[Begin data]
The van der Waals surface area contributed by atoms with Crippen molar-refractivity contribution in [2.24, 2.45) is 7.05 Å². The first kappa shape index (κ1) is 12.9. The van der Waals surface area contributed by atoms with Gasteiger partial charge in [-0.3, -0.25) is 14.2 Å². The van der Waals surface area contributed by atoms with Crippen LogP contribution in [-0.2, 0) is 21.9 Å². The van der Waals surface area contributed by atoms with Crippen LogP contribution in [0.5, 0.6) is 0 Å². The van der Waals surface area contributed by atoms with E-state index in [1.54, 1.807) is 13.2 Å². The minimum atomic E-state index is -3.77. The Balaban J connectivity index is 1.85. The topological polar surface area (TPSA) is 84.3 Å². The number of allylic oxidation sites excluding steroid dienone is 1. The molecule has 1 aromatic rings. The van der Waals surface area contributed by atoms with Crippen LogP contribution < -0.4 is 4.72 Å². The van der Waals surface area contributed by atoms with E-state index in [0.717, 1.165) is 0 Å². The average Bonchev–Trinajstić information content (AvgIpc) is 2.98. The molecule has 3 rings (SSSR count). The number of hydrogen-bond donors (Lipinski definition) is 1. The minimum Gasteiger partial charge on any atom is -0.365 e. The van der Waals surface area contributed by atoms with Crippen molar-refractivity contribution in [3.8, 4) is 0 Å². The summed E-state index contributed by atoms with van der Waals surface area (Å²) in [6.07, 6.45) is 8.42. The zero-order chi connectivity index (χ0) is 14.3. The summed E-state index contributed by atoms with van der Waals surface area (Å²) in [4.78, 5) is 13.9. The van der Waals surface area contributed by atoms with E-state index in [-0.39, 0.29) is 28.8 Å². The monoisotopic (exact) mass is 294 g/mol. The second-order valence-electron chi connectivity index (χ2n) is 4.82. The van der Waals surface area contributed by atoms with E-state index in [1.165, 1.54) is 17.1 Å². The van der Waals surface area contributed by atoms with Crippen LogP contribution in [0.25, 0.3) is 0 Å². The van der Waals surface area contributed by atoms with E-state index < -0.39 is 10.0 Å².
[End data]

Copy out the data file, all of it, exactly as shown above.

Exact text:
The van der Waals surface area contributed by atoms with Crippen molar-refractivity contribution in [2.24, 2.45) is 7.05 Å². The first kappa shape index (κ1) is 12.9. The van der Waals surface area contributed by atoms with Gasteiger partial charge in [-0.3, -0.25) is 14.2 Å². The van der Waals surface area contributed by atoms with Crippen LogP contribution in [-0.2, 0) is 21.9 Å². The van der Waals surface area contributed by atoms with Crippen LogP contribution in [0.5, 0.6) is 0 Å². The van der Waals surface area contributed by atoms with E-state index in [1.54, 1.807) is 13.2 Å². The minimum atomic E-state index is -3.77. The Balaban J connectivity index is 1.85. The topological polar surface area (TPSA) is 84.3 Å². The number of allylic oxidation sites excluding steroid dienone is 1. The molecule has 1 aromatic rings. The van der Waals surface area contributed by atoms with Crippen LogP contribution < -0.4 is 4.72 Å². The van der Waals surface area contributed by atoms with E-state index in [0.717, 1.165) is 0 Å². The average Bonchev–Trinajstić information content (AvgIpc) is 2.98. The molecule has 3 rings (SSSR count). The number of hydrogen-bond donors (Lipinski definition) is 1. The minimum Gasteiger partial charge on any atom is -0.365 e. The van der Waals surface area contributed by atoms with Crippen molar-refractivity contribution in [3.8, 4) is 0 Å². The summed E-state index contributed by atoms with van der Waals surface area (Å²) in [6.07, 6.45) is 8.42. The zero-order chi connectivity index (χ0) is 14.3. The summed E-state index contributed by atoms with van der Waals surface area (Å²) in [4.78, 5) is 13.9. The van der Waals surface area contributed by atoms with E-state index in [-0.39, 0.29) is 28.8 Å². The monoisotopic (exact) mass is 294 g/mol. The second-order valence-electron chi connectivity index (χ2n) is 4.82. The van der Waals surface area contributed by atoms with E-state index in [1.165, 1.54) is 17.1 Å². The van der Waals surface area contributed by atoms with Crippen LogP contribution in [0.25, 0.3) is 0 Å². The van der Waals surface area contributed by atoms with E-state index < -0.39 is 10.0 Å².